The Maritime History of the Great Lakes
T. Carter (Steam yacht), capsized, 6 Sep 1896

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      Two Drowned in a Fatal Pleasure Trip Down the Niagara River.
      - - - - - - -
      It was Miss Lou Gilbert's Birthday Party and she and W. G. Farthing Lost Their Lives.
The little steam yacht Tom Carter capsized in the Niagara river off Elmwood beach at 5 o'clock yesterday afternoon and two people were drowned and 11 others had miraculous escapes from watery graves. The dead are Mr. William G. Farthing, a commercial traveler in the employ of the Buffalo Distilling Company, who lived in the Red Jacket flats, at Main and Allen streets, and Miss Lou Gllbert, daughter of the well-known maltster, who lives at 146 Morgan street. Neither body has been recovered. It is believed that the body of Miss Gilbert is in the cabin of the yacht, which is at the bottom of the Niagara, and it is thought that the body of Mr. Farthing was carried down the river for several miles, for the current at that point is unusually swift.
Yesterday was Miss Gilbert's birthday, and several of her friends arranged early last week to celebrate the event by giving a river party. The yacht Frank L. was first chartered to carry the party down the river, but Saturday afternoon the owner of that craft said he could not take care of the party, and the yacht Tom Carter was engaged. The latter boat is owned by Thomas Carter, who is a fireman at the jail. The yacht was built to carry 20 passengers.
      All Happy At Starting.
When the rain began falling yesterday forenoon if was thought at first that the trip would have to be postponed. The skies gave promise of clearing in the afternoon and it was finally decided to start at 1 o'clock regardless of the weather.
At that hour 10 passengers boarded the Carter at the foot of Bridge street. In the party were the following:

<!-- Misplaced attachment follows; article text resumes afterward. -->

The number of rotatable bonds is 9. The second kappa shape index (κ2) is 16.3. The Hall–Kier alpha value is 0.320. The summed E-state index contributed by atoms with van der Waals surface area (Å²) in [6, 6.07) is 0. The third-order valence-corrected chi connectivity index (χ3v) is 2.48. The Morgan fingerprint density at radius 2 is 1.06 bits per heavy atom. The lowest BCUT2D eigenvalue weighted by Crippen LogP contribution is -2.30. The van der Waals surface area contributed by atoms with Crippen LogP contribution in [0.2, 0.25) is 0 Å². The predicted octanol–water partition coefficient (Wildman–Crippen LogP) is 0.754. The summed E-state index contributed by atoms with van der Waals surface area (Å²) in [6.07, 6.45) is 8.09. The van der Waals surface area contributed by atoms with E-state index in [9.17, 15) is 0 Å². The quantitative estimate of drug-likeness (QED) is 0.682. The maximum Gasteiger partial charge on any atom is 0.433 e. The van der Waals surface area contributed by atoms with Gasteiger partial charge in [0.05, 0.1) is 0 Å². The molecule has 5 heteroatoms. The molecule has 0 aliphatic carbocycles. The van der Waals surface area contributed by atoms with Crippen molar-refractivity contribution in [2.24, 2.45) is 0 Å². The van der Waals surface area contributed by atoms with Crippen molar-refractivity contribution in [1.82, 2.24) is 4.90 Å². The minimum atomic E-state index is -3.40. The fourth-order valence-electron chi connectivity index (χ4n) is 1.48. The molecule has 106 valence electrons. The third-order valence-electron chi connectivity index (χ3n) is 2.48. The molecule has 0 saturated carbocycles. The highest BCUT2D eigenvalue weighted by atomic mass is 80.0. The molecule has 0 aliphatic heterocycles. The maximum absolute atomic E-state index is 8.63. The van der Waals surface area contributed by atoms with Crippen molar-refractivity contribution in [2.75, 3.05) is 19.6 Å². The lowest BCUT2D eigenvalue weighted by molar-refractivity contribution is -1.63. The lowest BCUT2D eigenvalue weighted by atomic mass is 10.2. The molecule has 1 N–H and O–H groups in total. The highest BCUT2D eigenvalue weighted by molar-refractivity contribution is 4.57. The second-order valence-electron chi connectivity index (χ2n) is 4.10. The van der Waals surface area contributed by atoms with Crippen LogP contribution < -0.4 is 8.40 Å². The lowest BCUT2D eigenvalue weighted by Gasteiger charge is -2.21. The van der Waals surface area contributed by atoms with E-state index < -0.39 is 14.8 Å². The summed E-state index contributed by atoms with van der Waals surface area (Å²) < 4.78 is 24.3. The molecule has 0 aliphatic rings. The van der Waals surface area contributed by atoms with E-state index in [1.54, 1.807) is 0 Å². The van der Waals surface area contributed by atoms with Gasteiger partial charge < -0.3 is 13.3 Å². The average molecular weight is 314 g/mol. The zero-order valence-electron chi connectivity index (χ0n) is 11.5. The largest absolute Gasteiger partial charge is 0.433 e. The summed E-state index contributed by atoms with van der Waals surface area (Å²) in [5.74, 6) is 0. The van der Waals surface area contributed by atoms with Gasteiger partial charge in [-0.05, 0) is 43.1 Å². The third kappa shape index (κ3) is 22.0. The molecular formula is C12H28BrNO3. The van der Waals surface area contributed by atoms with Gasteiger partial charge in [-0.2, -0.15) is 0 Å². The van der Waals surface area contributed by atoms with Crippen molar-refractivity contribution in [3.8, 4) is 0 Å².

Mr. and Mrs. W. G. Farthing of the Red Jacket Flats, Main and Allen streets; Mr. and Mrs. Everett Clarke of 496 Niagara street; George A. Beyer of 8 Chippewa street, the real estate dealer; Joel H. Prescott, Jr., of 395 Elmwood avenue, who is connected with the Meadville Distilling Company; Miss Gilbert, who lived with her family on Morgan street; R. D. Wilson, the plumber, who keeps a shop on Franklin street, near Court street; Mrs. Louis Young of Rochester and Mrs. Plumb of Augustine, Fla., both the guests of Mr. & Mrs. Clarks. Mr. Clarke is of the Everett A. Clarke Company, liquor dealers in the hermitage building on Court street, near Franklin.
The crew was composed of three men. Fred Wolf was the pilot, Thomas Carter, the owner, was the fireman and George A. Stricker the engineer.
      Took Lunch at Staley's Place.
The yacht steamed down the Niagara river until it reached Staley's place, a short distance below the Bedell House. The party went ashore at that point and lunch was served. About 6 o'clock they again boarded the yacht and the return trip was begun. The captain decided to hug the Canadian shore coming up the river and the yacht's nose was turned in that direction.
The river was very choppy at the time. A brisk wind was blowing and ugly looking white caps could be seen up stream. The pilot made the channel at the head of the island all right and turned the boat into that part of the river known as "The Devil's Half Acre." That spot is one of the most dangerous on the river. It is there that the water diverges at the head of the island. The current is swift and in a stormy sea all boats have a hard time at that point.
Right in the middle of the "Acre" the yacht capsized. Just how it all happened the survivors do not know.
      Imprisoned in the Cabin.
Most of the passengers at the time were in the little cabin and were caught like rats in a cage. The windows of the cabin were closed to keep out the spray and the door was also shut. A sudden gust of wind overturned the boat. Those who were on it will never forget the experience.
Everett Clarke managed to get the door of the cabin open and pulled Mrs. Clarke and Mrs. Plumb after him. They got into the open water and held on to the bottom of the yacht. Mr. Wilson broke a pane of glass and crawled through the opening dragging Mrs. L. Young after him.
Mr. Prescott was sitting in the stern of the boat at the time it upset and he managed to get into the little skiff that was being towed by the yacht. He assisted Mrs. Clarke and Mrs. Plumb into that boat. Terror stricken and looking for any way to escape, several more of the party jumped into the little row boat. It was too big a load for that frail craft to carry and the boat was swamped.
      Too Late to Save Their Lives.
Just about this time the shrill whistle of a yacht was heard. It came from the steam yacht Lillian, owned by Michael Newell. The Lillian was making her way up the river and the captain and passengers saw the Carter founder. The Lillian started to the rescue of the party with all possible speed. It took only a few minutes to reach the Carter, but it seemed hours to the men and women who were struggling in the water.